No... Noise cancellation requires electronic circuitry that "listens" to noises and attempts to send out the exact opposite sound profile, thereby cancelling out the original sound.
There are a few physical principles which limit the effectiveness of noise cancellation as an intervention method for snoring noise distractions.
- Snoring sounds fluctuate too rapidly (both in volume and tone) for noise cancellation circuitry to respond effectively. Noise cancellation is best suited to deal with consistent, predictable sounds, such as airplane noise, wind, etc.. Noise cancellation is commonly used to limit background sounds that would contaminate music clarity and enjoyment.
- Noise cancelling headphones ONLY have any effect at all on the sound that would otherwise have entered directly into your ear canal. They CANNOT do anything about the sound that vibrates your skull and travels through your head, to your inner ear. So about 50% of the original volume of the snoring reaches your inner ear without ever being altered by the noise cancellation circuitry. In other words... enough snoring noise volume simply bypasses the noise cancelling device and you wind up being distracted anyway.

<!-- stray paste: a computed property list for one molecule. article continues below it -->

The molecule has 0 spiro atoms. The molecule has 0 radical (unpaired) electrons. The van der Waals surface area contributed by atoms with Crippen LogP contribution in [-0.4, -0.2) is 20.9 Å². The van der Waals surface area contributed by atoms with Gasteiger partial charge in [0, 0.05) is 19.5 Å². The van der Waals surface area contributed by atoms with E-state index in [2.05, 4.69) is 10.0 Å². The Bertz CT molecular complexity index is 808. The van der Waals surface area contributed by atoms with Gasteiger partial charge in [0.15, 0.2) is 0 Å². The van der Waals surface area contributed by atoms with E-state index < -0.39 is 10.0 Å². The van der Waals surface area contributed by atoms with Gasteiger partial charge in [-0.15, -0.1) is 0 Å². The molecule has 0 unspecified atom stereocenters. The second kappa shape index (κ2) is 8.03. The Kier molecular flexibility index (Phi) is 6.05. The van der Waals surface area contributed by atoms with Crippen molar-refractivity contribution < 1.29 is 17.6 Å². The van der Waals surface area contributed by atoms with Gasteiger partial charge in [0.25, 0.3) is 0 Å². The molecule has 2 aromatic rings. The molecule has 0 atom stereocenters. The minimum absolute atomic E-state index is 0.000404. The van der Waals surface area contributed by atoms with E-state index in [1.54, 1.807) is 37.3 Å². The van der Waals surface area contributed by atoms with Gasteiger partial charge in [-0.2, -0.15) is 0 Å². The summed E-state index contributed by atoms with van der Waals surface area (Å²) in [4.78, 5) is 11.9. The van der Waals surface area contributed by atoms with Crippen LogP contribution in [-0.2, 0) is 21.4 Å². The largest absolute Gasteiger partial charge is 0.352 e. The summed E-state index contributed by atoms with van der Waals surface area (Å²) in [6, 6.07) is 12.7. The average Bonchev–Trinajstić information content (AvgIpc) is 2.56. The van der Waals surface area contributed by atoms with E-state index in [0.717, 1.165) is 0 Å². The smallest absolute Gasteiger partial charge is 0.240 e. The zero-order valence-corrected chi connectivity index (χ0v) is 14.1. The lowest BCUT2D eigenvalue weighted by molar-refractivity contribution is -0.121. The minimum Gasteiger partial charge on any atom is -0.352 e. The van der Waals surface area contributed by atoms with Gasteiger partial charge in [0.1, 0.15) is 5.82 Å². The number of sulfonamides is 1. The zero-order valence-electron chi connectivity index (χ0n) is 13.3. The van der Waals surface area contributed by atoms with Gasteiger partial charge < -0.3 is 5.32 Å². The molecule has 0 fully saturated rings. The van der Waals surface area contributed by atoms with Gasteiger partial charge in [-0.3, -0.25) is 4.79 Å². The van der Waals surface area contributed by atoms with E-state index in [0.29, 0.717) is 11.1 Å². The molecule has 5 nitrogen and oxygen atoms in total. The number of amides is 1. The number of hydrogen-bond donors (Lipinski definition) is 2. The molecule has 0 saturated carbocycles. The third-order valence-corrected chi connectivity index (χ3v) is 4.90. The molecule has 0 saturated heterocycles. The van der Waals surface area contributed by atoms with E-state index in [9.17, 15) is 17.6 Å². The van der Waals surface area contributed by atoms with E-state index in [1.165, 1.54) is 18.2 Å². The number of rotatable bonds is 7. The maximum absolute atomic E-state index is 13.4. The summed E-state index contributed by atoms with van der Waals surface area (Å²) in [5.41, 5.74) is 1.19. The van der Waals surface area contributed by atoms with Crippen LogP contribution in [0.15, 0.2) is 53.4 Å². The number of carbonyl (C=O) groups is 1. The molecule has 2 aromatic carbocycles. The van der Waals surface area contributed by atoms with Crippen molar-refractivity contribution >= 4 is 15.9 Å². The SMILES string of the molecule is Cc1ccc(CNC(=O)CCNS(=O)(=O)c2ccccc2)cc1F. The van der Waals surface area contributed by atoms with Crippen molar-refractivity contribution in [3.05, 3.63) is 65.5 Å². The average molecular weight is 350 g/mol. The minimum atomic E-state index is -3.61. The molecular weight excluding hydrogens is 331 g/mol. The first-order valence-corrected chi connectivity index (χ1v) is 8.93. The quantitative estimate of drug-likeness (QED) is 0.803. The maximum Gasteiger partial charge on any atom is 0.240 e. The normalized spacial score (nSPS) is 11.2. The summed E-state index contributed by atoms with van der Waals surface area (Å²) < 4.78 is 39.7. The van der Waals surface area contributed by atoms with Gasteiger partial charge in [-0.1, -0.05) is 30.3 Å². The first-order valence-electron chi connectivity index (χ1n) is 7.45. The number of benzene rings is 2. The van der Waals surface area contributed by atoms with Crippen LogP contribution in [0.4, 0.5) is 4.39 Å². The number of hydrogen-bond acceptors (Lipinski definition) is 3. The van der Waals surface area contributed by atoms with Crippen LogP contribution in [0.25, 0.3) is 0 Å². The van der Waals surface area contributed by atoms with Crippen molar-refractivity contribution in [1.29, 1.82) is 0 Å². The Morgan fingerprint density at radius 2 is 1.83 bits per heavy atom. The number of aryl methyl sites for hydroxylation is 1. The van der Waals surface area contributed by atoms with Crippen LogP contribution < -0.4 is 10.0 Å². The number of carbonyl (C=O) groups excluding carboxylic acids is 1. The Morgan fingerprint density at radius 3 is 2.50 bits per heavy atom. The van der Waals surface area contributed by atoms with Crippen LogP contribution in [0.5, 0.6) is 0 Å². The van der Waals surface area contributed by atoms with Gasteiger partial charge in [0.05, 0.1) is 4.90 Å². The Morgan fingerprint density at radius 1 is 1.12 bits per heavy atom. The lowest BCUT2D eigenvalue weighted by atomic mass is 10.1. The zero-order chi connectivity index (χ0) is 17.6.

- Aside from the facts described above, there is no noise cancellation technology in existence that is capable of 100% cancellation. The best that can be achieved is partial cancellation, which means that you would still be disturbed by the fluctuations of intermittent snoring sounds, even if bone conduction was not such a significant factor